The Obama White House responded by doubling down on its call for more debt:
The push-back has come in recent days from Sens. Kent Conrad (D-N.D.), chairman of the Senate Budget Committee, and Joe Manchin (D-W.Va.), a freshman who is running for reelection next year. Sen. Mark Pryor (D-Ark.) told constituents during the Easter recess that he would not vote to lift the debt limit without a “real and meaningful commitment to debt reduction.”
Even Sen. Amy Klobuchar (D-Minn.), generally a stalwart White House ally, is undecided on the issue and is “hopeful” that a debt-ceiling bill can be attached to a measure to cut the federal deficit, said her spokesman, Linden Zakula. Klobuchar is also up for reelection next year.
The White House has condemned efforts to attach additional measures to the debt-ceiling issue. Press secretary Jay Carney has called it “a dangerous, risky idea to hold hostage . . . a vote on raising the debt ceiling to any other piece of legislation.”The Democrats are likely not breaking with Obama because of a greater understanding of economics or a concern for the countries future generations. It is more likely because they are reading the polls:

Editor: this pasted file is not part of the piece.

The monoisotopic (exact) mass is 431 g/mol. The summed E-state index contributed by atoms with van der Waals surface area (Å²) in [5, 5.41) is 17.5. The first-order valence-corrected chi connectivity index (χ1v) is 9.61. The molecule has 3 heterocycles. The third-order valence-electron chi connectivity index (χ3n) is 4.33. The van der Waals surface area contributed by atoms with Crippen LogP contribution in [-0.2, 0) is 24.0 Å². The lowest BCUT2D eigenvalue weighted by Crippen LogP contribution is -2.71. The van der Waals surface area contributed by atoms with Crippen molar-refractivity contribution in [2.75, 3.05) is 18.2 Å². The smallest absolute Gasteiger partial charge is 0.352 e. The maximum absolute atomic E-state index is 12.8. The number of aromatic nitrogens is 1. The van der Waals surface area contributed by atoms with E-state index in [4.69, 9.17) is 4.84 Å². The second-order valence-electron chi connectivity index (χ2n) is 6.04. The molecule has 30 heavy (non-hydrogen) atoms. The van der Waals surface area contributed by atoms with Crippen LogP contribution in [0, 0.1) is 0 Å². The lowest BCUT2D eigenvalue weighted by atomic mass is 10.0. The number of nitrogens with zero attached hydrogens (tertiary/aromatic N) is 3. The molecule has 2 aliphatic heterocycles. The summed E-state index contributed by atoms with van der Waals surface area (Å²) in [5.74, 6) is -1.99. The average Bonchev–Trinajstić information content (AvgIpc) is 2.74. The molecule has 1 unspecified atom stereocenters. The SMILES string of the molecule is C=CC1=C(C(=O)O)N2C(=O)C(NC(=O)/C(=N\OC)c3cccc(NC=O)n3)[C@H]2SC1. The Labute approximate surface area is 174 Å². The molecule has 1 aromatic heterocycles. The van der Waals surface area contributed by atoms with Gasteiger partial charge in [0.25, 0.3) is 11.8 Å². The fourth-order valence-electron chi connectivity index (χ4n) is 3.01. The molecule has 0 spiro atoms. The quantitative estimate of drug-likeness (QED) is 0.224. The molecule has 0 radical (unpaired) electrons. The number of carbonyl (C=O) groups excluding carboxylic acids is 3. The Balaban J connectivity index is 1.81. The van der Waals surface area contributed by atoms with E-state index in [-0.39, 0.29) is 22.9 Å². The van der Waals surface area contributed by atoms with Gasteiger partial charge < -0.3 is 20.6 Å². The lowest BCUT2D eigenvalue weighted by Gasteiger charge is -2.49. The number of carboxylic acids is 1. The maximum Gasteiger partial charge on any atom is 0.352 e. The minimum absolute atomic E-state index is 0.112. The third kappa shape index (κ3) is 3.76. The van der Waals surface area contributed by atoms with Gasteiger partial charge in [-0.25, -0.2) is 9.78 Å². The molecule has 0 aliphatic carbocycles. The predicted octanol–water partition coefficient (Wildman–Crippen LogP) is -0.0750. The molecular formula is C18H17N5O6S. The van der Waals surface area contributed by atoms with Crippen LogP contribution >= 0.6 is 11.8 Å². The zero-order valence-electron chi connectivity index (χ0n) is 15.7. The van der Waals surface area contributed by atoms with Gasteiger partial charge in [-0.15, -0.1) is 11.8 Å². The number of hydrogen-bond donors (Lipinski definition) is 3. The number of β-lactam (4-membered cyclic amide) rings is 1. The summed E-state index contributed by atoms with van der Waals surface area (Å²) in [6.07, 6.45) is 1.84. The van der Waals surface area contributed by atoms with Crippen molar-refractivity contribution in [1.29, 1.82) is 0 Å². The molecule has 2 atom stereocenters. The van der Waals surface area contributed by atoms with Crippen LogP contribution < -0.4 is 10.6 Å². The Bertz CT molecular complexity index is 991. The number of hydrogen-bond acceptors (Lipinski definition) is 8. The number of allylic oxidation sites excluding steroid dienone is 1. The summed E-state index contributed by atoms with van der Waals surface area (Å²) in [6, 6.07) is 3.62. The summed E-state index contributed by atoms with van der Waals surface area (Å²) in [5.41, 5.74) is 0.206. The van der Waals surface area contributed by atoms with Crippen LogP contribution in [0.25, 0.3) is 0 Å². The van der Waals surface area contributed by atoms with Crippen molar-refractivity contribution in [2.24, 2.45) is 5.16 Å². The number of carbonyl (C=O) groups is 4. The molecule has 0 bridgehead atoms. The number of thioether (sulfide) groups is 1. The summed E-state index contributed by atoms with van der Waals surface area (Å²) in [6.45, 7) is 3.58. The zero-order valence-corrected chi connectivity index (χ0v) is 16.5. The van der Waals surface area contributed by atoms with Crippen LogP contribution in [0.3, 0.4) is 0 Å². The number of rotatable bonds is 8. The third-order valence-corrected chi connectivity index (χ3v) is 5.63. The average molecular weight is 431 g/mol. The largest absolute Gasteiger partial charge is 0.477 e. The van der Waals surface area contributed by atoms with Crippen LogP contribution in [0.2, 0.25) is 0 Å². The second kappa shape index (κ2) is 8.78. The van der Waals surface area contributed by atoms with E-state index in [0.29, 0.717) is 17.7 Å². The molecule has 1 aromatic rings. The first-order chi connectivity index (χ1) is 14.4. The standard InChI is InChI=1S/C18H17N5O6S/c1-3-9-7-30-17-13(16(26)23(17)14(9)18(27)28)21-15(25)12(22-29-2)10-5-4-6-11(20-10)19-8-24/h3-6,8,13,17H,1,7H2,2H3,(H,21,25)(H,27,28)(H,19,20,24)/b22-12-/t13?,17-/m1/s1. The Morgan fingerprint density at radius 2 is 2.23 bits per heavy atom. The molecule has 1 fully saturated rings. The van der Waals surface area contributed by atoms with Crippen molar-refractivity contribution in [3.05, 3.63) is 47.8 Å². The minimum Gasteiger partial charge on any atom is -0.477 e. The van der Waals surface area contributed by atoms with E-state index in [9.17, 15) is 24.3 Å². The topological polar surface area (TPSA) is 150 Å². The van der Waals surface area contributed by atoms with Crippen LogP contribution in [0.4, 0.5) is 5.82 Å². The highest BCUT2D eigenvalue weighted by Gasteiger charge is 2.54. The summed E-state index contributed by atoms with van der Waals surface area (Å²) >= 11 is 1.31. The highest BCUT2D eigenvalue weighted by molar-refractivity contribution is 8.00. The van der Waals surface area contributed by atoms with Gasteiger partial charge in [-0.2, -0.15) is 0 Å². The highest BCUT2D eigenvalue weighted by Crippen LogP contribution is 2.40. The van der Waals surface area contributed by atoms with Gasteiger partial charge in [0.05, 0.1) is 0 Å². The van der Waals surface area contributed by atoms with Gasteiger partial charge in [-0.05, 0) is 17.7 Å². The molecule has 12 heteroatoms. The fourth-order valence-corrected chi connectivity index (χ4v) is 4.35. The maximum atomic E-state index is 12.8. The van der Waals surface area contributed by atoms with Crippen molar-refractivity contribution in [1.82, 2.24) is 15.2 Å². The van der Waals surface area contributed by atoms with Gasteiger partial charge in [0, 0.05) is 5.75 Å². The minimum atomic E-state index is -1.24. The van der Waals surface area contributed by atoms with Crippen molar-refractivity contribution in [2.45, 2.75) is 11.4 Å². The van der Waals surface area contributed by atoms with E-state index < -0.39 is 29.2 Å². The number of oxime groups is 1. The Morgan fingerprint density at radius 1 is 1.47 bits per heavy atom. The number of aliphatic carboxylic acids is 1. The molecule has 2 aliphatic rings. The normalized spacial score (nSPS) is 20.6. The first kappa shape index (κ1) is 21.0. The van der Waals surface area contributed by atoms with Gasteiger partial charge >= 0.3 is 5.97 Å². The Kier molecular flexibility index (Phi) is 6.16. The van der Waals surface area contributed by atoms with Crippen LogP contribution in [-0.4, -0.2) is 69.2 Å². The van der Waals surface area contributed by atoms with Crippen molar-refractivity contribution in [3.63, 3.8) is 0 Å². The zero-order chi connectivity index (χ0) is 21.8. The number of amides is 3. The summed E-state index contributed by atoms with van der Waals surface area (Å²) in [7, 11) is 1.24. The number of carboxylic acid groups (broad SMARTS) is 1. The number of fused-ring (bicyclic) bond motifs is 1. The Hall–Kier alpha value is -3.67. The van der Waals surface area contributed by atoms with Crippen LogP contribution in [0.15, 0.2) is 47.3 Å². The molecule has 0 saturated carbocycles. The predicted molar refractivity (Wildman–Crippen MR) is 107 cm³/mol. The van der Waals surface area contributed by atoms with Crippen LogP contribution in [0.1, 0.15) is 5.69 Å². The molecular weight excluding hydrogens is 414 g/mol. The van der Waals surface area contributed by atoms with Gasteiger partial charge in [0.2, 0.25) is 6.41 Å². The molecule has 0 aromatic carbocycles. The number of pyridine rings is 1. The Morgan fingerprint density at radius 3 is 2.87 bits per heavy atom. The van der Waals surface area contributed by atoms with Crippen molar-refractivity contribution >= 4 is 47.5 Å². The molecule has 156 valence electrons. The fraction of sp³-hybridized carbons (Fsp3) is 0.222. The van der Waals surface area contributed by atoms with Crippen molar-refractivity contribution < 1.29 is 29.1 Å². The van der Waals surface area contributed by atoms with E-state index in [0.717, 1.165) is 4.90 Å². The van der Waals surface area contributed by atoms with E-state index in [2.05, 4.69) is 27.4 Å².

Just 16 percent of Americans favor lifting the debt ceiling, according to a Wall Street Journal/NBC survey published this month. Nearly six in 10 independents opposed it. Democrats were divided, with nearly half saying they did not know enough to have an opinion.Hat tip: Instapundit.
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